In his previous exhibitions, Al-Zoghby’s colours were vibrant and not largely black.

All in black and white, with a flash of scarlet red, each frame contains a sole figure in twirling movements, captured with exaggerated motion through long exposure.

This time black is dominant, the figures appear to exist in a dark vacuum, or an empty stage, as if dancing when no one is looking, twirling in vigorous circles repeatedly, each self-contained in a frame, solo. The camera catches their sweeping body movements like a canvas catches paint from a brushstroke.

“I like to leave it open for people to interpret as they wish. But for me this movement could be someone trying to escape the loneliness, but who remains trapped – someone who is not at peace,” he says.

Artwork by Bassam Alzoghby (Photo: Soha Elsirgany)

In the last display hall, Tarek Radi’s pieces entail a different type of approach to what is intangible, with a body of drawings and hand prints titled 'Serendipity.'

Using print making on paper, his choice of medium is less complex than the other artists’ exhibiting in parallel at the centre.

Radi’s work can be seen as meditative, not through spirituality but in his long-term approach of comprehensively observing and dissecting scenes in Egyptian society.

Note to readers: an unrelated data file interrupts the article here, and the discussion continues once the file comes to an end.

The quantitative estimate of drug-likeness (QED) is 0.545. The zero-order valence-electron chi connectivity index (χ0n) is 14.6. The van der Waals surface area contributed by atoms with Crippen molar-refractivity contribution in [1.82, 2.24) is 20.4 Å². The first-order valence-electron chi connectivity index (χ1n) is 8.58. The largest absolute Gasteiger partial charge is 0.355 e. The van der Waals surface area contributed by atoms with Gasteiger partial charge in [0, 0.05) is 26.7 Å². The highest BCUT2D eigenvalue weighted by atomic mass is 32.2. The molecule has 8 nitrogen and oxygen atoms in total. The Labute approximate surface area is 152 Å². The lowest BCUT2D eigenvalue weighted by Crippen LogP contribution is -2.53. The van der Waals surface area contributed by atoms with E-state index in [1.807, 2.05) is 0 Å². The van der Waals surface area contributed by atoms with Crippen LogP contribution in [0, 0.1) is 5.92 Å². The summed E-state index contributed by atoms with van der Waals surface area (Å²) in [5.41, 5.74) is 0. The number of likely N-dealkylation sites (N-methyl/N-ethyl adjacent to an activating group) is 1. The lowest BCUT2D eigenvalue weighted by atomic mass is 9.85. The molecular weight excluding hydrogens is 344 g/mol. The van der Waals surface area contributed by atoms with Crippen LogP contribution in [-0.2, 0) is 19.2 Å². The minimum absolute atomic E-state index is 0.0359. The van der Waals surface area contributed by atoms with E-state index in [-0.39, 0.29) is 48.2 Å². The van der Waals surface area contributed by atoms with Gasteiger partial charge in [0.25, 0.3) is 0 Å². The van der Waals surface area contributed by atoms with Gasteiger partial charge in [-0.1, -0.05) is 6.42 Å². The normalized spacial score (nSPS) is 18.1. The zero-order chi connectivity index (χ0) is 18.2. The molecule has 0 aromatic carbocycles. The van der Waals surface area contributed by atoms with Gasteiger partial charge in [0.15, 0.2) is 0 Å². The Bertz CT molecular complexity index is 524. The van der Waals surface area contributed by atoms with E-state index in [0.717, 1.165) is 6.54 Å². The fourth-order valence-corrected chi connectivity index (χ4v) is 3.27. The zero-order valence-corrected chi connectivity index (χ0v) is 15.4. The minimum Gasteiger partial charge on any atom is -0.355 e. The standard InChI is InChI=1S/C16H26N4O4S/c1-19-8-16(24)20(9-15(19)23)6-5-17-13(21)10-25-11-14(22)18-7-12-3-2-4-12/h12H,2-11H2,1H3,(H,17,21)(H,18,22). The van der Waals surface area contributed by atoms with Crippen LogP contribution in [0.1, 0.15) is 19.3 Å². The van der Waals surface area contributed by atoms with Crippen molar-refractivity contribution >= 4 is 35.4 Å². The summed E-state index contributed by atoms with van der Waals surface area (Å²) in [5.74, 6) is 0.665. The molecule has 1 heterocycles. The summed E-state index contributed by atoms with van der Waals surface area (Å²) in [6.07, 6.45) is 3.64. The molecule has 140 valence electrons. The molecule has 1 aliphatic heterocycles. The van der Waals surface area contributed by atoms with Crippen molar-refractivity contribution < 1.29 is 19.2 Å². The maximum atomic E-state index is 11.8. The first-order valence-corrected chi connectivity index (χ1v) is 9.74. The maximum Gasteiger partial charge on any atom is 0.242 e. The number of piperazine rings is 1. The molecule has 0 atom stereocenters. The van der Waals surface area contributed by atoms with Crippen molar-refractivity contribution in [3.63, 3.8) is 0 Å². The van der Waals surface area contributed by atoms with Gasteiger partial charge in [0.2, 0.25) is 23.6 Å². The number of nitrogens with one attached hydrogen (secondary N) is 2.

Artwork by Tarek Radi (Photo: Soha Elsirgany)

“The works were produced as part of a long term project over the last two years, as a result of research, observation and experimentation on scenes and experiences in various environments,” Radi writes describing his project.

He captures social rhythm on paper, through abstracted figures and objects that float nowhere specific. His technique brings to mind children’s stamping exercise, but with more mature and deliberate compositions.

Looking at tens of his pieces lined up, the artist seems to have lost himself in his own world. It’s as if you can see him spending long quiet hours producing them from scenes in his memory.

Artwork by Tarek Radi (Photo: Soha Elsirgany)

The exhibition opens on Tuesday, 6 December at 7pm, and will run until 19 December
Open from 10 am to 2 pm, and 5pm to 9pm daily, except Fridays.
Saad Zaghloul Cultural Centre, 2 Saad Zaghloul Street, El-Mounira, Cairo

For more arts and culture news and updates, follow Ahram Online Arts and Culture on Twitter at @AhramOnlineArts and on Facebook at Ahram Online: Arts & Culture

Short link:



© 2010 Ahram Online.